The path to success with smart 5G manufacturing in Vietnam

June 27, 2022 | 11:32
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With digitalisation and automation taking place in factories in Vietnam, manufacturers are expecting successful transformation ahead to increase factory capabilities and boost agility. Denis Brunetti, president in Vietnam and Myanmar for Ericsson, discussed with VIR’s Bich Thuy how to make it happen with sci-tech advancements.
The path to success with smart 5G manufacturing in Vietnam
Denis Brunetti, president in Vietnam and Myanmar for Ericsson

With digital transformation being accelerated in the manufacturing sector, what are the factors for the successful development of smart factories in Vietnam?

The next wave of socioeconomic development in Vietnam will be created through innovation, science, and technology, driven by the digital economy. A key component of Vietnam’s socioeconomic development strategy is the digital economy, which will contribute 25 per cent of GDP by 2025 and 30 per cent by 2030. It will also further enhance productivity in all key economic sectors of Vietnam.

The new digital economy will be created by scientific and technological advancements and innovation, particularly in areas such as 5G, AI, machine learning, automation, cloud computing, blockchain, and the Internet of Things (IoT).

With our global scale and expertise, we look forward to supporting Vietnam with the expanded deployment of 4G and 5G networks moving forward. Both 4G and 5G are enabling Vietnam to unlock the full potential of Industry 4.0 and will be the foundation upon which Vietnam can further build on its digital transformation journey and realise the government’s vision.

As the fastest and most reliable connectivity enabler, how can 5G support this effort?

According to a new report from ABI Research, deploying dedicated cellular-enabled Industry 4.0 solutions can enable new technological solutions and generate an operational cost savings return on investment of 10-20 times over five years.

The benefits and return on investment for five specific manufacturing Industry 4.0 use cases include asset tracking, condition-based monitoring, provisioning connected products, mobile robots, and AR.

The combination of high-performance private cellular networks together with digital technologies such as extended reality, AI, and digital twins is providing opportunities for enterprises to create virtual working spaces for effective collaboration across the value chain. With digital twin technology, such as that trialled by Ericsson in Italy, manufacturing enterprises can create a cloud-based factory digital twin of their production site, for example, and experiment with live shop floor data to create new novel ways of working.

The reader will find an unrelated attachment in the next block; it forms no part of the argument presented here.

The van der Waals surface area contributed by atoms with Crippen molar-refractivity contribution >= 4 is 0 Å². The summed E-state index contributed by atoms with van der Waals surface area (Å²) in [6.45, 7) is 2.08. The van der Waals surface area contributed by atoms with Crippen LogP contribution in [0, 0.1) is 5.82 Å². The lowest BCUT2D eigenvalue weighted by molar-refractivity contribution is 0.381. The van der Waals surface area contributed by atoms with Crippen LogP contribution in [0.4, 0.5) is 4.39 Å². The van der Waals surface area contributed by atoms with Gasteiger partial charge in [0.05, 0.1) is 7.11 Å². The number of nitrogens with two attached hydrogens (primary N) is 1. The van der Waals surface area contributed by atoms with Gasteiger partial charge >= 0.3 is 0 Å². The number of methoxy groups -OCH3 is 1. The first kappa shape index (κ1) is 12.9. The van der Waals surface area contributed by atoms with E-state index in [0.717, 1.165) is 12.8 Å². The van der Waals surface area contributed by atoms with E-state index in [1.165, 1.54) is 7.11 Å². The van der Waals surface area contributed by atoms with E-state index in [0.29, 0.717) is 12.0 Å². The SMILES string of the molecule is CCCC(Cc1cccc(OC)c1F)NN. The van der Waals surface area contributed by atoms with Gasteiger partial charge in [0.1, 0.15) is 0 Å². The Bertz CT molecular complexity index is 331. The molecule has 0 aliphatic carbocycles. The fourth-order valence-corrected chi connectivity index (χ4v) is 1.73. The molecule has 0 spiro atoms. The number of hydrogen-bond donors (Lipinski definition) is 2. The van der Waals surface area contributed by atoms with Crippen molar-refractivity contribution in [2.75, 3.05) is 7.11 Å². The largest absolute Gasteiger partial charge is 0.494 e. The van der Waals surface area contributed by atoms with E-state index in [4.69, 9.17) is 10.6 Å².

For factory operations, machine failure is a costly expense, especially if it leads to prolonged operational downtime. Traditional visual inspection of factory assets can be time-consuming and even lead to an error rate as high as 30 per cent. A much leaner and less risky alternative is machine-learning-based visual inspection, now possible thanks to a combination of private cellular networks, machine learning, and AR technologies.

The rise of cellular networks within factory spaces is creating a new wave of momentum across autonomous mobile robot (AMR) technology markets.

AMRs combine powerful AI technologies with 5G’s ability to provide low latency and real-time data transfer to enable free movement of AMRs around the production environment and also open new possibilities for intelligent production chain automation, with use cases ranging from conducting inspections to moving various materials.

Meanwhile, environmental responsibility is now higher than ever on the list of business priorities for today’s industrial enterprises. One critical technology which is proving invaluable to realising both ambitious sustainability goals and important business performance indicators is IoT.

With sensors in place, factory operators have targeted various energy-saving measures, such as turning off lights and heat in vacant spaces and using water reclamation for recyclable energy, as well as others. As more factory assets connect, more energy is saved – making the system fully future-proof.

Could you share some successful case studies about digital transformation with 5G in the manufacturing sector globally?

Our own 5G Smart Factory in Texas, has been recognised by the World Economic Forum as a global front runner in Industry 4.0. It acknowledges Ericsson’s deployment of next-generation technology at the site and its subsequent impact – including an impressive 2.2 times improved output per employee when compared to a similar site without the automation and Industry 4.0 improvements.

Some of the solutions introduced at that factory have been designed to solve challenges across a variety of different areas and generate tangible and significant business impact, including cost reduction, improved uptime, improved quality, and much more. The use cases are powered by an integrated Ericsson private 5G network solution and enabled by mmWave.

In other examples, Telefónica, Ericsson, and Mercedes-Benz are building the world’s first 5G mobile network for automobile production in Germany. This factory will be the blueprint for all future vehicle assembly facilities around the world. Mercedes-Benz wanted a flexible, high-performance, and connected infrastructure to replace their traditional assembly line with automated driverless transport systems. The use of state-of-the-art 5G network technology allows Mercedes-Benz, among other things, to optimise existing production processes in its plant with the help of new features.

By Bich Thuy

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